Plaintiff Vladimir Leon is a Black male of Haitian descent. He was hired by Columbia University in July 2006 as a Research Assistant in the Stroke Division of Columbia's Department of Neurology. Defendant's Statement of Undisputed Material Facts Pursuant to Local Civil Rule 56.1 (hereinafter "56.1"), ¶¶ 2. Dr. Mitchell Elkind, an Associate Professor and Physician at Columbia, hired Plaintiff and supervised him throughout the duration of his employment. Id at ¶¶ 3-4. Plaintiff began reporting to Janet DeRosa ("DeRosa"), a Senior Staff Associate in the Stroke Division, in 2007. Id at ¶ 6.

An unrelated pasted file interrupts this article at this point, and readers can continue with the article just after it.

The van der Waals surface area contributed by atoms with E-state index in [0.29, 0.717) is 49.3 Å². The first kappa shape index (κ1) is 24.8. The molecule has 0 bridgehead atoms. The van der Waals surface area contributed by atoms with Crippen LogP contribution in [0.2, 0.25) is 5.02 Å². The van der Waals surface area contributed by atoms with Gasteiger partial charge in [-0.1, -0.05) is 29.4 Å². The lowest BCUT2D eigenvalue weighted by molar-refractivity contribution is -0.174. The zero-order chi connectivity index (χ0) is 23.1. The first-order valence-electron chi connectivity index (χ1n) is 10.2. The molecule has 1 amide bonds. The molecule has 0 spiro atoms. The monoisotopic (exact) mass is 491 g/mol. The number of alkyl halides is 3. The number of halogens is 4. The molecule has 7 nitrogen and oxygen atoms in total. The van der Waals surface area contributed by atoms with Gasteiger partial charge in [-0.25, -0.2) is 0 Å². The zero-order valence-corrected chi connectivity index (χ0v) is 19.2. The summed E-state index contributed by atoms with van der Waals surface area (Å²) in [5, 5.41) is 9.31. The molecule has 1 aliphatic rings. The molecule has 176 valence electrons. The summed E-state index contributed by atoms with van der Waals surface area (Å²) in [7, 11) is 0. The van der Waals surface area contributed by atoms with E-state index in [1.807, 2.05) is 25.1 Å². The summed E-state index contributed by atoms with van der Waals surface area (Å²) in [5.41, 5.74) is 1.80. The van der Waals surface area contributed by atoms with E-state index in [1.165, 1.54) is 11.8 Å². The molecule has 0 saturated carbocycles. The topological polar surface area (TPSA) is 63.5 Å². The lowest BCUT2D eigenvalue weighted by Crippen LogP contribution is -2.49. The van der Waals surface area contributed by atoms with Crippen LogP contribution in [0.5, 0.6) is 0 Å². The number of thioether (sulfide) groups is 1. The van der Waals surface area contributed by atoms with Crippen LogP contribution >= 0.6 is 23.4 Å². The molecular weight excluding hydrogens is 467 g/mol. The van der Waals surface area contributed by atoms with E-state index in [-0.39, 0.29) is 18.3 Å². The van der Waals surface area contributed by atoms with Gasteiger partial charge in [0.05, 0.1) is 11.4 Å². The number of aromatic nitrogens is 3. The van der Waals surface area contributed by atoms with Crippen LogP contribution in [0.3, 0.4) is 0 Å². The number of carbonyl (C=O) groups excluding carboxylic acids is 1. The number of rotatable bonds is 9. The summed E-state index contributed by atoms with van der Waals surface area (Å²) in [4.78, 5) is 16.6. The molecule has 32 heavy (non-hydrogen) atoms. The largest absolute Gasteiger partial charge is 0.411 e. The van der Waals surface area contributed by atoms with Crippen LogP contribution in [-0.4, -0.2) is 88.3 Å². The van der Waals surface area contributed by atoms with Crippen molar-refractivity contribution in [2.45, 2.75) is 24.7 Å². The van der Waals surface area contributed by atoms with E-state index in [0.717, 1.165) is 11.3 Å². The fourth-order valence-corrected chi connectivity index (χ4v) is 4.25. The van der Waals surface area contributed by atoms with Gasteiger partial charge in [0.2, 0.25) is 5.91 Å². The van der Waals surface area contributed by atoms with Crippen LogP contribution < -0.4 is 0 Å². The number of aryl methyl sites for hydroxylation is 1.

Plaintiff's primary employment responsibilities were related to the Northern Manhattan Study ("NoMaS"), an observational epidemiologic study of a closed cohort of patients aimed at assessing the risk factors and outcomes of stroke in the population living in the Northern Manhattan Area. Id at ¶¶ 8-9. Plaintiff's principal role with regard to NoMaS involved storing, processing, inventorying and shipping blood specimens, ordering supplies, maintaining laboratory equipment, and maintaining databases. Id at ¶¶ 8, 13. The NoMaS study is funded principally through a grant from the National Institutes of Health ("NIH"), which is renewed in five-year increments and is additionally resubmitted yearly as a non-competitive renewal application. Id at ¶¶ 10-12. The study is approximately sixty-nine percent Hispanic. Id at ¶ 10. In addition to Mr. Leon, the study employed other research assistants whose main duties were to interact with the patients and gather information directly from patients. Id at ¶¶ 24-25. Accordingly, the research assistants in patient-related positions were required to be fluent in English and Spanish since 2006. Id at ¶ 26.